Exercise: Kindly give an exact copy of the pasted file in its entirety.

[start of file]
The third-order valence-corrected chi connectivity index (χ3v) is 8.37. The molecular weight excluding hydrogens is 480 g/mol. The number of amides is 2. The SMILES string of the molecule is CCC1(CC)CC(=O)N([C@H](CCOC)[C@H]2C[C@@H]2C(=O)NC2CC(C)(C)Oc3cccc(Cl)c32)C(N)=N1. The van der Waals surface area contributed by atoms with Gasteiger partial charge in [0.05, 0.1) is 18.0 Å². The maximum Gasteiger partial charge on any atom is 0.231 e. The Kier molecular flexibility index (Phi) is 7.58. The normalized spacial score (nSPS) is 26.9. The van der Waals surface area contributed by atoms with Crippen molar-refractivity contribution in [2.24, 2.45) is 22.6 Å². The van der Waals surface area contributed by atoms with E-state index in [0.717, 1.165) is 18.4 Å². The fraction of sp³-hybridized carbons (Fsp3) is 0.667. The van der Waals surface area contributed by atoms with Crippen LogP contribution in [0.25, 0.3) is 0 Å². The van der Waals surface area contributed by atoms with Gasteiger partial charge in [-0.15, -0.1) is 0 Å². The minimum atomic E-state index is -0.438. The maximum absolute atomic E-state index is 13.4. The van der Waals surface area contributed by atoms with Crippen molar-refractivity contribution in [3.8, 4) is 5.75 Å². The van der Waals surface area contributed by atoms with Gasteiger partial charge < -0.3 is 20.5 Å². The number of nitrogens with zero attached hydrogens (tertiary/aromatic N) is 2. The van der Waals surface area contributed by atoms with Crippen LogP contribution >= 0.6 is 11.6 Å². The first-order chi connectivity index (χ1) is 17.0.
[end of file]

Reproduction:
The third-order valence-corrected chi connectivity index (χ3v) is 8.37. The molecular weight excluding hydrogens is 480 g/mol. The number of amides is 2. The SMILES string of the molecule is CCC1(CC)CC(=O)N([C@H](CCOC)[C@H]2C[C@@H]2C(=O)NC2CC(C)(C)Oc3cccc(Cl)c32)C(N)=N1. The van der Waals surface area contributed by atoms with Gasteiger partial charge in [0.05, 0.1) is 18.0 Å². The maximum Gasteiger partial charge on any atom is 0.231 e. The Kier molecular flexibility index (Phi) is 7.58. The normalized spacial score (nSPS) is 26.9. The van der Waals surface area contributed by atoms with Crippen molar-refractivity contribution in [2.24, 2.45) is 22.6 Å². The van der Waals surface area contributed by atoms with E-state index in [0.717, 1.165) is 18.4 Å². The fraction of sp³-hybridized carbons (Fsp3) is 0.667. The van der Waals surface area contributed by atoms with Crippen LogP contribution in [0.25, 0.3) is 0 Å². The van der Waals surface area contributed by atoms with Gasteiger partial charge in [-0.15, -0.1) is 0 Å². The minimum atomic E-state index is -0.438. The maximum absolute atomic E-state index is 13.4. The van der Waals surface area contributed by atoms with Crippen molar-refractivity contribution in [3.8, 4) is 5.75 Å². The van der Waals surface area contributed by atoms with Gasteiger partial charge < -0.3 is 20.5 Å². The number of nitrogens with zero attached hydrogens (tertiary/aromatic N) is 2. The van der Waals surface area contributed by atoms with Crippen LogP contribution >= 0.6 is 11.6 Å². The first-order chi connectivity index (χ1) is 17.0.